Morality is an experience claim. We experience morality, it is not something we can disprove or prove in a lab. I would argue that morality is objective not because we have similar values but because I believe in a god who made us for a purpose.
Objective morality can only come from god, if god made us for a purpose then we have rules in order to carry out that purpose and those rules would be considered morality. You cant prove objective morality from a secularist point of view since nobody has any authority over what is good and bad.
Think about this. It's really very simple. If I think something is moral, and you think it's immoral, that is nothing more than our respective opinions. That would subjective.
Now, suppose several people agree with me, but no one agrees with you. What do we have then? Hmm. Mob rule? That's not morality.
I would ask how one could have morals without God, whatever your definition of God is. In order for morals to exist, there has to be a foundation to base those morals on. That would be God.
Also, there is an acid test for whether something is moral or not. If your actions affect another, ask yourself how you would feel if they did the same thing to you. If you wouldn't like it, it's a sure bet it's immoral.
Most people would consider morality subjective because, by definition, morality is "the right to do", which is arbitrary and subjective. But once you define morality's purpose I believe morality can be objective. When we consider most thought experiments considering morality such as Pascal's Wager or the Trolley Experiment, we realise that, in fact, what we mean by morality is what is the best thing to do to maximise human welfare. Physical and emotional well-being.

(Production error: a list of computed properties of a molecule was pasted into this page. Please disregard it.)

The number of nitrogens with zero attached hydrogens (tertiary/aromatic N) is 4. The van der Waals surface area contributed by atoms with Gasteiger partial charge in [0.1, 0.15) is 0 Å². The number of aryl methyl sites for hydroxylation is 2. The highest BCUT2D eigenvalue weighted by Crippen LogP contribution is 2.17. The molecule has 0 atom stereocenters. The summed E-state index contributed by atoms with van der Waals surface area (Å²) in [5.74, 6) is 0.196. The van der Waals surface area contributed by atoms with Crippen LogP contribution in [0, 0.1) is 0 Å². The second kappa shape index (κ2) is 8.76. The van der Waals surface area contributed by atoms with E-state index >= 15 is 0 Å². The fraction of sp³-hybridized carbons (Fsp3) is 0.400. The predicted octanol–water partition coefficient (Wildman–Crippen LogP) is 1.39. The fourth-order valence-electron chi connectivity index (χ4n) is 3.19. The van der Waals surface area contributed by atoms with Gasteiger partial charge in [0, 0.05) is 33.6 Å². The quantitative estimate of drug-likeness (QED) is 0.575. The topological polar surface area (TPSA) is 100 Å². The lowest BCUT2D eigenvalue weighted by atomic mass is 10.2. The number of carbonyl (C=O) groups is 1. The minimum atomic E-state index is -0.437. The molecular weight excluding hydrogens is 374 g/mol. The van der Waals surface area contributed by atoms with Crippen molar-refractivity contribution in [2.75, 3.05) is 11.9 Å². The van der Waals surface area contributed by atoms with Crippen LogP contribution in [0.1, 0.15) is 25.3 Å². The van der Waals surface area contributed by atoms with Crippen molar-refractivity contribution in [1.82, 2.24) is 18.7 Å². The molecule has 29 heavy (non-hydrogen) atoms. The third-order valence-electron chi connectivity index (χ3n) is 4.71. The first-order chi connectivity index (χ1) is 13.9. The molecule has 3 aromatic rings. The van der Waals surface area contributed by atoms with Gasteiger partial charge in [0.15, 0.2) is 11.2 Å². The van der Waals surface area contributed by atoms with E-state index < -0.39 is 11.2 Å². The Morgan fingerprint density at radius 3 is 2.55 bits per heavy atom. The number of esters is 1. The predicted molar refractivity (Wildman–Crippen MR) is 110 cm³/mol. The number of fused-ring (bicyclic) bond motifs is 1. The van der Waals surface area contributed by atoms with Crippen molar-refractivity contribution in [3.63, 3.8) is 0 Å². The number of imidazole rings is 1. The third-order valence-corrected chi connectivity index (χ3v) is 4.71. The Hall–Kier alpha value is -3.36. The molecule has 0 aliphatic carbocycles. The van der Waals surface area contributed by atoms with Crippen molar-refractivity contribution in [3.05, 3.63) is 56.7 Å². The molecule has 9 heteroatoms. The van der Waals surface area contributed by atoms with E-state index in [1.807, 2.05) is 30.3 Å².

Once you define that, it's much simpler to have an objective morality. Personally, I subscribe to secular humanism. You can find the best possible way(s) to maximise well-being through experiments and using science, you can learn how to maximise human welfare.
“Man has been called a rational being, but rationality is a matter of choice—and the alternative his nature offers him is: rational being or suicidal animal. Man has to be man—by choice; he has to hold his life as a value—by choice; he has to learn to sustain it—by choice; he has to discover the values it requires and practice his virtues—by choice. A code of values accepted by choice is a code of morality.” - Galt's speech.
Life or death is man’s only fundamental alternative. To live is his basic act of choice. If he chooses to live, a rational ethics will tell him what principles of action are required to implement his choice. If he does not choose to live, nature will take its course.
How do you know if something is morally right or wrong? How can you ground a belief that says acts such as torturing an innocent child, rape, murder, racism, and other such things are objectively immoral? By "objectively," we mean that such acts are immoral in a way that goes beyond personal opinion or feelings; they are immoral whether anyone thinks they are or not.